29 May 2019

Corbyn is toast. Why am I not happier about it?


Jeremy Corbyn is toast. No, really its true. In fact, just about the only people who can save him now are the Conservative Party, who could yet conspire to elect a leader so divisive that the fallout catapults Jezza into Number 10 via an autumn general election.

But in the Labour Party he’s spent, finished, a political paper tiger. Which is not to say that his reign as leader is drawing to a close – he could go on for a while yet. But that he has finally and decisively moved beyond the halcyon days of invulnerability cannot be disputed. The spell has lifted and the question has changed. It is now a case of when, not if, he will be ejected by the party’s grassroots membership.

As with his meteoric rise, things have changed quickly. And sadly, in the week when Labour followed the BNP in becoming only the second party to be investigated by the Equality and Human Rights Commission for institutional racism, this sea change has nothing to do with the party’s ongoing anti-Semitism crisis.

Indeed, shamefully it appears that Labour members either do not believe the accusations of enabling anti-Semitism that surround Corbyn, or simply do not care (on balance, hopefully the former). No, what has caused this rupture, as if it needed saying, is Brexit. It is not simply that Corbyn has – thus far at least – frustrated the liberal-left’s desperation for a Brexit-vanquishing second referendum. It is also the nakedly calculated manner of his obfuscation; the sheer bad faith cynicism of his ‘constructive ambiguity’ on Brexit.

At a policy level Jeremy Corbyn was elected as Labour leader to defeat austerity. But at a deeper psychological level he was elected to liberate the party’s grassroots from paying lip service to such calibration. Moreover, the Labour Party is pathologically afraid of betrayal – from MacDonald to Blair, the folk memory of leaders who betray the party is passed down almost as oral tradition. Corbyn was elected not so much to give the members everything they wanted, that is an overly simplistic diagnosis. But he was elected to tell them plainly why, if and when he could not. Transparently, he has failed this test on Brexit. And thus, a sacred and fairly unique bond of trust has been shattered.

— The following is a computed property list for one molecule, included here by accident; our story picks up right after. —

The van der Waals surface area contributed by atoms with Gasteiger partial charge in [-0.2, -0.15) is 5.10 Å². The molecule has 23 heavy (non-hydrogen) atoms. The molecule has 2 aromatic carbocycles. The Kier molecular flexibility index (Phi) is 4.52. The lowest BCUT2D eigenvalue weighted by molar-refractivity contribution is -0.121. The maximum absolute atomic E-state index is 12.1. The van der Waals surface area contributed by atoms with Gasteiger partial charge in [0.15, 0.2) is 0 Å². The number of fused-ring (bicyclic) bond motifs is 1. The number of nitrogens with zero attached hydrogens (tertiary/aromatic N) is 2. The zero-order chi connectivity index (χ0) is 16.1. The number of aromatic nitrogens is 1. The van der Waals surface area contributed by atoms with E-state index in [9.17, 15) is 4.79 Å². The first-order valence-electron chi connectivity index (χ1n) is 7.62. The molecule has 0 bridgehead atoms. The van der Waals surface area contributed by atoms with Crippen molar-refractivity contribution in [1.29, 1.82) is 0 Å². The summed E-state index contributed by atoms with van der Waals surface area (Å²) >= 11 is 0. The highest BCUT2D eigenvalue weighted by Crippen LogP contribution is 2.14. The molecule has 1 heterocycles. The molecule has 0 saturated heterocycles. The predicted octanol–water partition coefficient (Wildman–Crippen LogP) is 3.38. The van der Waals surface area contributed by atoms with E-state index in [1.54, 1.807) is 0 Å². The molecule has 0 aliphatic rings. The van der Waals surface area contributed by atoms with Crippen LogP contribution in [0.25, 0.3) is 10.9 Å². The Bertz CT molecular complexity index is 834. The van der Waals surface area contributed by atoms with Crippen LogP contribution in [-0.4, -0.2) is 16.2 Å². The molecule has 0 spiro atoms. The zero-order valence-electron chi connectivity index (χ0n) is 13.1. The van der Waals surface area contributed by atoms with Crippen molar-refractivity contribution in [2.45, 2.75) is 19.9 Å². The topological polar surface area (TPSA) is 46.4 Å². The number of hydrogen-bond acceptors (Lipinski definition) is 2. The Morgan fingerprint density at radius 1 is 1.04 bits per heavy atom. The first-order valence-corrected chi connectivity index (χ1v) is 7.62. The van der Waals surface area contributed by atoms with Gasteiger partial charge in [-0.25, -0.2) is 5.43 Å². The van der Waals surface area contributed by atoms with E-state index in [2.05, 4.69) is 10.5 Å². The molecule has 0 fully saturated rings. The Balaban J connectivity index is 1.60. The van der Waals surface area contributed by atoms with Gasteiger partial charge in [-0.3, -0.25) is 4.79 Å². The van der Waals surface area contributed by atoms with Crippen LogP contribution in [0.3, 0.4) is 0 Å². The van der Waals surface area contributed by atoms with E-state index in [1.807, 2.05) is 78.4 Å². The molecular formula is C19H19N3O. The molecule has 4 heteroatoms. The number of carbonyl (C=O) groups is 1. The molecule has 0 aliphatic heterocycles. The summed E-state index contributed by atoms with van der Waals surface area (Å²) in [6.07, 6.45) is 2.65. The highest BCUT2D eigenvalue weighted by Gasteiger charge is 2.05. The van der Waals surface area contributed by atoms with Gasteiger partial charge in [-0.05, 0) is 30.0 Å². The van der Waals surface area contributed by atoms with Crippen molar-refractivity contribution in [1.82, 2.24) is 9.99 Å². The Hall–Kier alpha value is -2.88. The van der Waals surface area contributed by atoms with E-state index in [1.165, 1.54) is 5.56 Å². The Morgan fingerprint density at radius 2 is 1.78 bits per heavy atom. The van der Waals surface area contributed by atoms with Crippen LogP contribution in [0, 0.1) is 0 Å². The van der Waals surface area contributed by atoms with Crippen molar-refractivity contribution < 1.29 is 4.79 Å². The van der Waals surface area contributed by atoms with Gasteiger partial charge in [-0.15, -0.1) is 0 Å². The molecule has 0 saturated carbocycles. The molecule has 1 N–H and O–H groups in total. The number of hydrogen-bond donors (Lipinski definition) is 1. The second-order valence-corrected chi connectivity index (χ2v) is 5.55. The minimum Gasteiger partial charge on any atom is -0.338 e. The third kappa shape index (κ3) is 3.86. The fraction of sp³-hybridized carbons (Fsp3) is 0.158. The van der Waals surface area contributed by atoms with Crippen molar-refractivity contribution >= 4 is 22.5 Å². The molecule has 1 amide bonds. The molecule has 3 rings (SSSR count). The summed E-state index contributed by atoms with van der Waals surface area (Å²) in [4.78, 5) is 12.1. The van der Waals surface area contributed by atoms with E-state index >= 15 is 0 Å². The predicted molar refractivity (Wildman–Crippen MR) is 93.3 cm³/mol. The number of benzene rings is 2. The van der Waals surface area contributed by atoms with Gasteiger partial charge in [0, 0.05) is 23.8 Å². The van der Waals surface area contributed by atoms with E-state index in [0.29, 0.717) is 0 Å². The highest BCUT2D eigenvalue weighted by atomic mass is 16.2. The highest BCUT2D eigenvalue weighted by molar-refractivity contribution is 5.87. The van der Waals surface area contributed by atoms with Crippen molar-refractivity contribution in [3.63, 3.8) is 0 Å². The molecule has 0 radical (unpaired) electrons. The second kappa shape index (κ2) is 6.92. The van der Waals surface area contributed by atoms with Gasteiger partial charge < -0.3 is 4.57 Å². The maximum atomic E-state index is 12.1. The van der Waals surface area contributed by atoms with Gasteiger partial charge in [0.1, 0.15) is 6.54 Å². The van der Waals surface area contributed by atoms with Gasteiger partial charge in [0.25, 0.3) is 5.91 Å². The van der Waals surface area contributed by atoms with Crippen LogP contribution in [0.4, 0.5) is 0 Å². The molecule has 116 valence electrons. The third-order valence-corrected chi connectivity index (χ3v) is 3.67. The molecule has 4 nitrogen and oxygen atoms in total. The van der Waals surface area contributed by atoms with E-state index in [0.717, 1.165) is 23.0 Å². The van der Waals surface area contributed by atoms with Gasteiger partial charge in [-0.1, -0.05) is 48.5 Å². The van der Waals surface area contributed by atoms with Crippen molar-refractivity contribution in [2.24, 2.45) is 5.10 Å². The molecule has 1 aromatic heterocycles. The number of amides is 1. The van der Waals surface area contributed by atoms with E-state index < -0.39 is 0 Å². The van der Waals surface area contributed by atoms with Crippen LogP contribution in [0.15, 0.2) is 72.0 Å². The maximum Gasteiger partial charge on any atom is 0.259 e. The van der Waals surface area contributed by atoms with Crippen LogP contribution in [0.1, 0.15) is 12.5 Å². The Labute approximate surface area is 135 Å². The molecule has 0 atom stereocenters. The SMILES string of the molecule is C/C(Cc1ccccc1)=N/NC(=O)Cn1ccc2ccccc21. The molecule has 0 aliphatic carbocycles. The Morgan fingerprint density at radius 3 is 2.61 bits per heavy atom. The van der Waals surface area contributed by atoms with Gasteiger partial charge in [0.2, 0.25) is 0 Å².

Yet CapX readers should think carefully before uncorking the champagne. For though, Lord knows, I have longed for this moment, at its arrival I am struck by a certain melancholy, if not outright fear, as to what comes next.

Because the blunt truth is that if and when the Brexit flames consume Corbyn, this is not the victory over Corbynism I sought. In fact, for my politics – the politics of moderation and liberal compromise – this may just be another defeat at the hands of an unflinching, intransigent, purity politics. For it will not be that moderation will have converted or overcome Corbynism. Rather, it will be that Corbyn has been deemed too impure for the new puritanism.

Now, some may argue that Brexit is simply too big an issue for a party leader to be out of step with or untrusted by their members. My counter to that is simple: poppycock. Indeed, it was not too long ago that the liberal left rightly scorned Eurosceptics as monomaniacal obsessives. Well, we are all Bill Cash now – stopping Brexit has totally colonised the political aspirations of my tribe.

To me, this is madness – I cannot for the life of me understand why a trading arrangement justifies the prosecution of a culture war. Every other issue Brexit raises other than our access to European markets – which must necessarily get worse – can be deferred to or unpicked at future Westminster elections. To be sure, this is an important issue. But this big? Really?

Not for me and not, it would appear, for Jeremy Corbyn either. But my weird melancholy towards Corbyn’s diminishment does not end there. For as the Brexit mania ramps up it is now forgotten how easily and skilfully Corbyn changed the conversation during the 2017 general election away from issues of identity towards more prosaic policy concerns – to the economy especially. Not only is this laudable on its own terms, it is also quite clearly a journey we must all take in order to turn down the volume and restore a more cohesive and civil political culture.

In 2017, Corbyn’s bond with the Labour faithful meant he was perhaps the only politician capable of achieving that. Even now, I suspect that had he been straight with his grassroots he could have deployed this capital to broker a Brexit compromise. Instead, he tamely buried his head and his leadership is now on borrowed time. Just don’t assume this is all good news for Britain.

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Alan Lockey is Head of Research at Demos.